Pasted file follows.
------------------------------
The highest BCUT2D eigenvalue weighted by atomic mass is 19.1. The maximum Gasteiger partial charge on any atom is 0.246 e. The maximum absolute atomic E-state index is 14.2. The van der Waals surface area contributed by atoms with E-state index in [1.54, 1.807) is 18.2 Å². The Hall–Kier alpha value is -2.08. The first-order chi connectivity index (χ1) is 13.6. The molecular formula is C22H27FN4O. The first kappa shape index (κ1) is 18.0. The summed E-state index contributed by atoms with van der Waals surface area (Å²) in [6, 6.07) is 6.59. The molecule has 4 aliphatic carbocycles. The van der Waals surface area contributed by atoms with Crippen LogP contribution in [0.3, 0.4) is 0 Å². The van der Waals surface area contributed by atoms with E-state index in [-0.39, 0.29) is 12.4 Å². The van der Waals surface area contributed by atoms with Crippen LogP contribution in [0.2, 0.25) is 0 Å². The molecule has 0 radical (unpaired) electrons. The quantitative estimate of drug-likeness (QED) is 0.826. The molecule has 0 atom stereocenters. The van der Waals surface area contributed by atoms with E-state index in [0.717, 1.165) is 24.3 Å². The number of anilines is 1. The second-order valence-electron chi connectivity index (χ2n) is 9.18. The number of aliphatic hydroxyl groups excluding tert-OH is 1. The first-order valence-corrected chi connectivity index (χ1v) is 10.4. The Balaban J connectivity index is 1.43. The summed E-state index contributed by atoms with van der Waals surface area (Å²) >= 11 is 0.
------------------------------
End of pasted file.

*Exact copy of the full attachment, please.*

The highest BCUT2D eigenvalue weighted by atomic mass is 19.1. The maximum Gasteiger partial charge on any atom is 0.246 e. The maximum absolute atomic E-state index is 14.2. The van der Waals surface area contributed by atoms with E-state index in [1.54, 1.807) is 18.2 Å². The Hall–Kier alpha value is -2.08. The first-order chi connectivity index (χ1) is 13.6. The molecular formula is C22H27FN4O. The first kappa shape index (κ1) is 18.0. The summed E-state index contributed by atoms with van der Waals surface area (Å²) in [6, 6.07) is 6.59. The molecule has 4 aliphatic carbocycles. The van der Waals surface area contributed by atoms with Crippen LogP contribution in [0.3, 0.4) is 0 Å². The van der Waals surface area contributed by atoms with E-state index in [-0.39, 0.29) is 12.4 Å². The van der Waals surface area contributed by atoms with Crippen LogP contribution in [0.2, 0.25) is 0 Å². The molecule has 0 radical (unpaired) electrons. The quantitative estimate of drug-likeness (QED) is 0.826. The molecule has 0 atom stereocenters. The van der Waals surface area contributed by atoms with E-state index in [0.717, 1.165) is 24.3 Å². The number of anilines is 1. The second-order valence-electron chi connectivity index (χ2n) is 9.18. The number of aliphatic hydroxyl groups excluding tert-OH is 1. The first-order valence-corrected chi connectivity index (χ1v) is 10.4. The Balaban J connectivity index is 1.43. The summed E-state index contributed by atoms with van der Waals surface area (Å²) >= 11 is 0.